A February 23 Wall Street Journal story further drives home this disturbing reality. Since stepped up regulations occur when regional banks top $10 billion in assets, the incentives to restrain growth are substantial. The Journal noted, "The new Consumer Financial Protection Bureau oversees the banks above $10 billion in assets, and bank regulators require them to strengthen risk-management measures. Under a Federal Reserve proposal, they also would have to undergo an annual stress test to prove they can withstand economic hardship."

What's the reaction? As reported, "As such, some banks have made the unusual decision of growing more slowly and even turning away money to stay under the regulatory benchmark. Some banks have lowered the interest rates they pay for customer deposits in an effort to attract less cash. And the timing of growth initiatives also is now a factor, as some banks think it makes little sense to trip the $10 billion trigger unless they are to grow much bigger."

The astoundingly misguided Dodd-Frank then has incentivized an entire portion of the banking industry to avoid growing, unless that growth is large and quick enough so as to more easily absorb the added regulatory costs. That's a recipe for reduced savings, restricted credit, less business growth, and therefore, reduced economic and employment growth.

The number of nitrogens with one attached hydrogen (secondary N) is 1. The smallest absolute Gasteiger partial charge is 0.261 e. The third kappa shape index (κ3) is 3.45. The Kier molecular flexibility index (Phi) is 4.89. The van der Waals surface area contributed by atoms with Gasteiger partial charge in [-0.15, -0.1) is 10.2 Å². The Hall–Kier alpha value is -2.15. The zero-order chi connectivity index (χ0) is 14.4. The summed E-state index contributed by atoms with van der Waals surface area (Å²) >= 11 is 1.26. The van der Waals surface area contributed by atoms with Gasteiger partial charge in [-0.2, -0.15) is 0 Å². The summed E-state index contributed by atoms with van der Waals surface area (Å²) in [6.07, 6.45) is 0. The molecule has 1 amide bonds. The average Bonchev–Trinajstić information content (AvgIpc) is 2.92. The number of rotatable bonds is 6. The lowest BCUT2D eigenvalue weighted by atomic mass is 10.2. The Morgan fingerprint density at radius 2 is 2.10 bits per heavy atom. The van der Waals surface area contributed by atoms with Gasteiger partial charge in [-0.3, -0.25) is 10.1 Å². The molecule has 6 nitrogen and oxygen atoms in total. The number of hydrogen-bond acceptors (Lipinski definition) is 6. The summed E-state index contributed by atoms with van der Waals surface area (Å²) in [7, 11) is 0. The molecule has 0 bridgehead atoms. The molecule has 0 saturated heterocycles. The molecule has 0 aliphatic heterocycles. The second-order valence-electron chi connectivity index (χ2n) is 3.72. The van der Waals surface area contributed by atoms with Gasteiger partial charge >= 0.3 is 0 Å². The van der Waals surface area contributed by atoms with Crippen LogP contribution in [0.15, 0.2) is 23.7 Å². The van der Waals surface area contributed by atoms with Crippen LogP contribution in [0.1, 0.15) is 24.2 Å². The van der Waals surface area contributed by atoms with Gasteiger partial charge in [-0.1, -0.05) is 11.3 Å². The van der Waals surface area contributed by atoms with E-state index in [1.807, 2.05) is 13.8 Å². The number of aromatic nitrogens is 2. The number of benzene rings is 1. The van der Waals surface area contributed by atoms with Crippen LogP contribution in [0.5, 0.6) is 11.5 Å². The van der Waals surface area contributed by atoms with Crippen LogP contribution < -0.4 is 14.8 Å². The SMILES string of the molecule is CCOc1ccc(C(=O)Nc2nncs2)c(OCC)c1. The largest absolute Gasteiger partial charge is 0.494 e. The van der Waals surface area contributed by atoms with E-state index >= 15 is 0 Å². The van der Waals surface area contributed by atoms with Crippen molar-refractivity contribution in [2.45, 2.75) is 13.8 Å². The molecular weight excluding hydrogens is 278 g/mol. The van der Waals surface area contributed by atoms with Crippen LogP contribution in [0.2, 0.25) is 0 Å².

Politicians excel at blaming the private sector for the problems they usually cause, and then causing more problems with additional misguided actions. This most often is the case with regulation, as elected officials make grandiose claims, pass legislation, and leave bureaucrats to sort out the details and private sector businesses and consumers to absorb the costs. Dodd-Frank is a glaring, costly example. What the economy needs is to repeal this grossly misguided law, and instead, implement reforms that actually address the problems underlying the 2008 mess.


Raymond J. Keating is chief economist for the Small Business & Entrepreneurship Council. His new book is "Chuck" vs. the Business World: Business Tips on TV.